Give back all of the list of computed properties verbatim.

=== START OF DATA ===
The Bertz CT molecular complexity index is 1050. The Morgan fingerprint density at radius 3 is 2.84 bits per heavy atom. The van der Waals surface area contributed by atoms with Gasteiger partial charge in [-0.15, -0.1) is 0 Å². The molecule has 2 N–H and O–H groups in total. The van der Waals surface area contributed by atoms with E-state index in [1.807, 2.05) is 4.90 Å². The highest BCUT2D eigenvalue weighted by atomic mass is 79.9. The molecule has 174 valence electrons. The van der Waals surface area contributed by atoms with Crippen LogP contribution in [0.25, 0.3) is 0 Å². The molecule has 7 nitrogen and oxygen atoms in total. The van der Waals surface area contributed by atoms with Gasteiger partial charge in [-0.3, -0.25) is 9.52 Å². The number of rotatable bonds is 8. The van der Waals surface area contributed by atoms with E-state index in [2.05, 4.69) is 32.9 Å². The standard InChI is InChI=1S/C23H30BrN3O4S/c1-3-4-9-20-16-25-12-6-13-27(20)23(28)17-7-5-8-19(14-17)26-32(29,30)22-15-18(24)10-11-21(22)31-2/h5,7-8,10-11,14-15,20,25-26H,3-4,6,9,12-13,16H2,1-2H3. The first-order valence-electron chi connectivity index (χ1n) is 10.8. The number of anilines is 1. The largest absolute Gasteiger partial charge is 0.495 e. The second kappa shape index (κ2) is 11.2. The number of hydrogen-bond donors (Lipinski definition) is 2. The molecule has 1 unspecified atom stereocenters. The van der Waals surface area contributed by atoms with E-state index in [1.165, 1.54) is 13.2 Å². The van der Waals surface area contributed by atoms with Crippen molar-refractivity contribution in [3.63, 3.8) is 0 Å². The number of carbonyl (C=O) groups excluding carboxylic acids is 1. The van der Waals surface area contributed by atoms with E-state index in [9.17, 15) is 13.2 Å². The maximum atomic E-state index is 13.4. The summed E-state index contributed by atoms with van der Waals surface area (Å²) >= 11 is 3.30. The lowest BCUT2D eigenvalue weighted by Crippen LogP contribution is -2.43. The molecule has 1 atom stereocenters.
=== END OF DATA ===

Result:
The Bertz CT molecular complexity index is 1050. The Morgan fingerprint density at radius 3 is 2.84 bits per heavy atom. The van der Waals surface area contributed by atoms with Gasteiger partial charge in [-0.15, -0.1) is 0 Å². The molecule has 2 N–H and O–H groups in total. The van der Waals surface area contributed by atoms with E-state index in [1.807, 2.05) is 4.90 Å². The highest BCUT2D eigenvalue weighted by atomic mass is 79.9. The molecule has 174 valence electrons. The van der Waals surface area contributed by atoms with Crippen LogP contribution in [0.25, 0.3) is 0 Å². The molecule has 7 nitrogen and oxygen atoms in total. The van der Waals surface area contributed by atoms with Gasteiger partial charge in [-0.3, -0.25) is 9.52 Å². The number of rotatable bonds is 8. The van der Waals surface area contributed by atoms with E-state index in [2.05, 4.69) is 32.9 Å². The standard InChI is InChI=1S/C23H30BrN3O4S/c1-3-4-9-20-16-25-12-6-13-27(20)23(28)17-7-5-8-19(14-17)26-32(29,30)22-15-18(24)10-11-21(22)31-2/h5,7-8,10-11,14-15,20,25-26H,3-4,6,9,12-13,16H2,1-2H3. The first-order valence-electron chi connectivity index (χ1n) is 10.8. The number of anilines is 1. The largest absolute Gasteiger partial charge is 0.495 e. The second kappa shape index (κ2) is 11.2. The number of hydrogen-bond donors (Lipinski definition) is 2. The molecule has 1 unspecified atom stereocenters. The van der Waals surface area contributed by atoms with E-state index in [1.165, 1.54) is 13.2 Å². The van der Waals surface area contributed by atoms with Crippen molar-refractivity contribution in [3.63, 3.8) is 0 Å². The number of carbonyl (C=O) groups excluding carboxylic acids is 1. The van der Waals surface area contributed by atoms with E-state index in [9.17, 15) is 13.2 Å². The maximum atomic E-state index is 13.4. The summed E-state index contributed by atoms with van der Waals surface area (Å²) >= 11 is 3.30. The lowest BCUT2D eigenvalue weighted by Crippen LogP contribution is -2.43. The molecule has 1 atom stereocenters.